Legislative session winds up short of substance, long on symbolism
Aside from passing a budget on time, this year’s session of the Missouri General Assembly was arguably small on substance and big on symbolism.
Many of the major transformative efforts that had attracted early headlines for Republican legislative leaders – from revamping teacher tenure to retooling workers’ rights – fell short.
Instead, most of the major successes involved lower-profile issues, such as setting up a dedicated source of funding for the state’s veterans homes and overhauling aspects of the state’s judicial system so that, among other things, there no longer would be stark sentencing differences between people found guilty of using crack cocaine or powder cocaine.
Much of the session’s 4 ½ months offered a sharp contrast to the 2011 session’s sweeping initiatives, such as a vain effort to push through an economic development bill with incentives to create an international trade hub at Lambert-St. Louis International Airport.
Last year’s failures, including a disappointing fall special session, may have set the stage for this year’s less ambitious agenda.
For the St. Louis area, victories included legislative approval of a local vote on a proposal to impose a sales tax to finance improvements near the Arch grounds.
The highest profile measure during the session’s last days -- a bill dealing with religious objections to insurance coverage for contraception, abortion and sterilization – ended up tossing out most of conservatives' long-sought broader provisions, such as allowing pharmacies not to stock certain medicines.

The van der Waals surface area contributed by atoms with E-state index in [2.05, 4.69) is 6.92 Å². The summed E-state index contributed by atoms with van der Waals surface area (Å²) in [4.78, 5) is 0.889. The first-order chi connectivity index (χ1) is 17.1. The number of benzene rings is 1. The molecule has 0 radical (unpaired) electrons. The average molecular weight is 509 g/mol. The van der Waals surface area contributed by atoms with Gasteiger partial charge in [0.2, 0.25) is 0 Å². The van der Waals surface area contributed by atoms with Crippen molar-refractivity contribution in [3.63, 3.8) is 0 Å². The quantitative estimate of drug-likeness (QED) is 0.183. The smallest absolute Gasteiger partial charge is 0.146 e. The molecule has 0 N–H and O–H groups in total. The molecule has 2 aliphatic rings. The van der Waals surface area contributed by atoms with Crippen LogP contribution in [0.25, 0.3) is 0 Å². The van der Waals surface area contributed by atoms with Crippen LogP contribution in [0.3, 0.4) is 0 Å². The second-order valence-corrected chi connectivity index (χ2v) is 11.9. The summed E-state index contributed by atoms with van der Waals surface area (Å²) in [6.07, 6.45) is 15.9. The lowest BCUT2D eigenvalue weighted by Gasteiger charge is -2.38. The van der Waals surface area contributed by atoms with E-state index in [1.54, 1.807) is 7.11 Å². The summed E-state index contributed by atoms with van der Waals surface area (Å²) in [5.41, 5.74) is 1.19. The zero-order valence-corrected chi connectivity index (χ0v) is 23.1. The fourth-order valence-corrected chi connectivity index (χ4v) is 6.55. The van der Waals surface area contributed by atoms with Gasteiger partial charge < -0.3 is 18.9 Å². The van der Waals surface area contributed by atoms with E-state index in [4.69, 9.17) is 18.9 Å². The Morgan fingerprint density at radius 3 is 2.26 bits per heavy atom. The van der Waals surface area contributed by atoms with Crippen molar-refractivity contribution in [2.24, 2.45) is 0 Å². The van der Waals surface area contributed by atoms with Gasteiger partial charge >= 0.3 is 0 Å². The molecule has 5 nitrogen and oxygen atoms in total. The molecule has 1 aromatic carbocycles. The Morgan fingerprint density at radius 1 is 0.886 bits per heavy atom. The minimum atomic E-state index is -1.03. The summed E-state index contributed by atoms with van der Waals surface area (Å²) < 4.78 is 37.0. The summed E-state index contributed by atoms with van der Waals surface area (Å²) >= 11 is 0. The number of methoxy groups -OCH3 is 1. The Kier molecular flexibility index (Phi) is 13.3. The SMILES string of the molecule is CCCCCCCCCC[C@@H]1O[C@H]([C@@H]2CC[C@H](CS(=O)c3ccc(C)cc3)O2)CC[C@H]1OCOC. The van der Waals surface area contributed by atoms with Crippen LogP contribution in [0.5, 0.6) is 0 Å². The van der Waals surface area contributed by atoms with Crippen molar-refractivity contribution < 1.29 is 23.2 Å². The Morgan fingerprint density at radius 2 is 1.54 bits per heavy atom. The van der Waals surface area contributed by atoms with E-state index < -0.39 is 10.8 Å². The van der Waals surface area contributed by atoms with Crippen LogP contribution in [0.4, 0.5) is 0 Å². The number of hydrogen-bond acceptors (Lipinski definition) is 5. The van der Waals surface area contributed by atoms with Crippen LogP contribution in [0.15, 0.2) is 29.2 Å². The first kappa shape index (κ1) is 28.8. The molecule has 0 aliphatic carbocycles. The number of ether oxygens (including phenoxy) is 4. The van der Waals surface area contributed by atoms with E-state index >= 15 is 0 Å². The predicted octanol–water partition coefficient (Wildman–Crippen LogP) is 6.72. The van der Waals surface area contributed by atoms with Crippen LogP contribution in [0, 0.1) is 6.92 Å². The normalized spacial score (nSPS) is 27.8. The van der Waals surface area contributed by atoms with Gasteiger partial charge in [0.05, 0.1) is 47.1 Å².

After several years of futile fights, legislators did pass changes in the state’s workers’ compensation system. But that bill, too, was dramatically scaled back so that its key provision protected co-workers from being sued if an employee got injured or killed on the job in an accident.
Gov. Jay Nixon, a Democrat, vetoed an earlier, broader version passed by the General Assembly that had been strongly backed by business but ardently opposed by labor.
Despite business' pressure, legislators once again failed to revamp the state’s underfunded Second Injury Fund which covers on-the-job injuries for workers with preexisting conditions.
For all the attention on public education, the only major bill to land on the governor’s desk dealt with charter schools. The measure expands the number of districts that can set up charter schools, but it also imposes more regulations in hopes of curbing the number of those that fail.
But the failed fights over teacher tenure and seniority rights did attract national attention, including some from former Washington D.C. school superintendent Michelle Rhee, now a leader of a group called “Students First.” Some legislators claimed to have seen her, or a look-alike, in the state Capitol during the session’s final week.
Also attracting national attention were Friday’s votes by the General Assembly to allow employers not to provide insurance coverage for contraception, abortion or sterilization. Some national groups sent out statements casting the bill as symbolic of the national battle over reproductive rights.
The bill appears to be at odds with the federal Affordable Care Act, now before the U.S. Supreme Court. And that’s what its advocates have in mind, in hopes of making a national statement.
Missouri’s Republican legislative leaders also had a national target in mind – the federal government and the Obama administration – with this week’s passage of a bill that bars the creation of a state health-insurance exchange, as mandated by the Affordable Care Act. The bill, now sent to Nixon, would allow an exchange only if legislators or Missouri voters allow it.